A day later, this Final Four field doesn’t make any more sense.
Play-in No. 11 seed Virginia Commonwealth? Butler minus Gordon Hayward? Those consistently underachieving Kentucky Wildcats? And wasn’t everybody certain Kemba Walker and the Connecticut Huskies used up all of their magic in the Big East tournament earlier this month?
Improbable beyond belief, all of this is, but what it also is, is a reality.
One of these teams is going to win. We’ll leave the breakdown of who it will be for later in the week and focus on some interesting storylines, particularly the Jim Calhoun vs. John Calipari dynamic.
WHAT COULD HAVE BEEN
Did you know UConn almost landed star Kentucky freshmen Brandon Knight and Doron Lamb?
Both visited campus in Connecticut and thought long and hard about joining the Huskies before eventually deciding the would be better served going forward by learning from Calipari.
Calipari and Calhoun have a long history. Both share immense respect for each other.
The younger Calipari is very respectful of one of the NCAA’s coaching legends.
“I think he’s a battler and I think he holds the bar high and doesn’t accept anything except their best,” said Calipari in a conference call on Monday.
“He gets them to a point where they look at it and say: ‘Hey, we can do this.’ He’s got talented players to buy in and has done a great job throughout his whole career.”
Calhoun feels similarly, though he was a little more mischievous in his praise, calling Calipari his “problem child.”
“John Calipari, who always has been an aggressive, incredible personality has developed into a terrific basketball coach,” Calhoun said.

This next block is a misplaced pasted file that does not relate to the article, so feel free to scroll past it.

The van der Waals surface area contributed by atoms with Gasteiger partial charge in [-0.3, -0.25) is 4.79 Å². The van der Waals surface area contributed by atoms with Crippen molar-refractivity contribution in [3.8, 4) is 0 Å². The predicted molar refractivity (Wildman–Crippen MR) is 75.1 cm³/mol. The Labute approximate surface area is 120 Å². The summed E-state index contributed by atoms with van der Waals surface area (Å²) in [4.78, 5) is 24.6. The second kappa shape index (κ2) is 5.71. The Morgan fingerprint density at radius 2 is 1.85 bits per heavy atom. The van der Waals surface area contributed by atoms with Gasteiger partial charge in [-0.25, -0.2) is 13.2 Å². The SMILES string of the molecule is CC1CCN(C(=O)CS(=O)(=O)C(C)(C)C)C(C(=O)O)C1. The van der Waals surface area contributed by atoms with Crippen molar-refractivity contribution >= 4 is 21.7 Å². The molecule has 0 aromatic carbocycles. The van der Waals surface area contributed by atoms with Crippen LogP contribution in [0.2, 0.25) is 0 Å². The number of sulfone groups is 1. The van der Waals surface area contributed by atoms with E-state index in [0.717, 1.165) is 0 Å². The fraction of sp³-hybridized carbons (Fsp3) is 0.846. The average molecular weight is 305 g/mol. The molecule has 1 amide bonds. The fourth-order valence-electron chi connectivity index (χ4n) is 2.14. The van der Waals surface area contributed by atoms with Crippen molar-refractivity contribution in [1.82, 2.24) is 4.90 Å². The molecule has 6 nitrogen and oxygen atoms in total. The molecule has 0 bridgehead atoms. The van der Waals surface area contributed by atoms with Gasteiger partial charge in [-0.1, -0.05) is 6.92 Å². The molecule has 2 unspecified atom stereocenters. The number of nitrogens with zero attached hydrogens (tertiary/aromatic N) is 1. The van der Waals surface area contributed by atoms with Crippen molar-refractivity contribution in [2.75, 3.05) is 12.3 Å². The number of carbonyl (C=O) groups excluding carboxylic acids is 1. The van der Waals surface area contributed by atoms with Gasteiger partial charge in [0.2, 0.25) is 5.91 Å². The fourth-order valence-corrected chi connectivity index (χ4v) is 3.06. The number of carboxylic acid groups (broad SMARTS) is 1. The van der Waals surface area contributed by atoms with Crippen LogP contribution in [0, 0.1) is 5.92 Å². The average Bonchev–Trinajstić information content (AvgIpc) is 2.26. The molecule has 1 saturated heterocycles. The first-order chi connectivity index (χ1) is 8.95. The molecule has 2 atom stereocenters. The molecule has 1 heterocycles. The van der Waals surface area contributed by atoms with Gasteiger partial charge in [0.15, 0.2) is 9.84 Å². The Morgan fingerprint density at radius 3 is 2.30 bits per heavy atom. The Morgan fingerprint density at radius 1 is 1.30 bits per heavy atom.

ADVICE FROM THE OLD PRO
Calhoun said the absence this year of a true standout team opened up the field and added that college basketball is better for it.
“As we started to have kids leave earlier and earlier, I think what it’s done, without noticing this much, this year we noticed, there’s been less and less power teams,” Calhoun said.
“I said all year there’s some terrific basketball teams, Pitt, Ohio State, Kansas, etc.”
“But they may not be a great team. If it’s not a great team, it opens up the field for everybody else. Thus, that’s what happened.”
Calhoun also offered advice to the other coaches.
“They should be congratulated, thoroughly enjoy it. There’s no guarantees you’re going to get back,” the 68-year-old said.
“I don’t care who you’re coaching, it’s tough to get there.”
He also said now is not the time to change what has been working to this point.
“I think the biggest thing is keep being yourself. I don’t think there’s any change in playing in the Final Four or playing in an exhibition game as the season starts. There’s a lot more responsibility, different type of things. But the best thing to do is be who you are as a coach and understand what got you there.”
VCU head coach Shaka Smart wasn’t about to take shots at his coaching opponent, Butler’s Brad Stevens, either.
“Well, he’s had a whole lot more success than I have, first of all, to take Butler to back‑to‑back Final Fours and the national championship game last year, what an unbelievable feat,” Smart said.
“I think what we have in common is certainly humble beginnings, work ethic, and an understanding, particularly at our young age, there’s a whole lot left to learn.”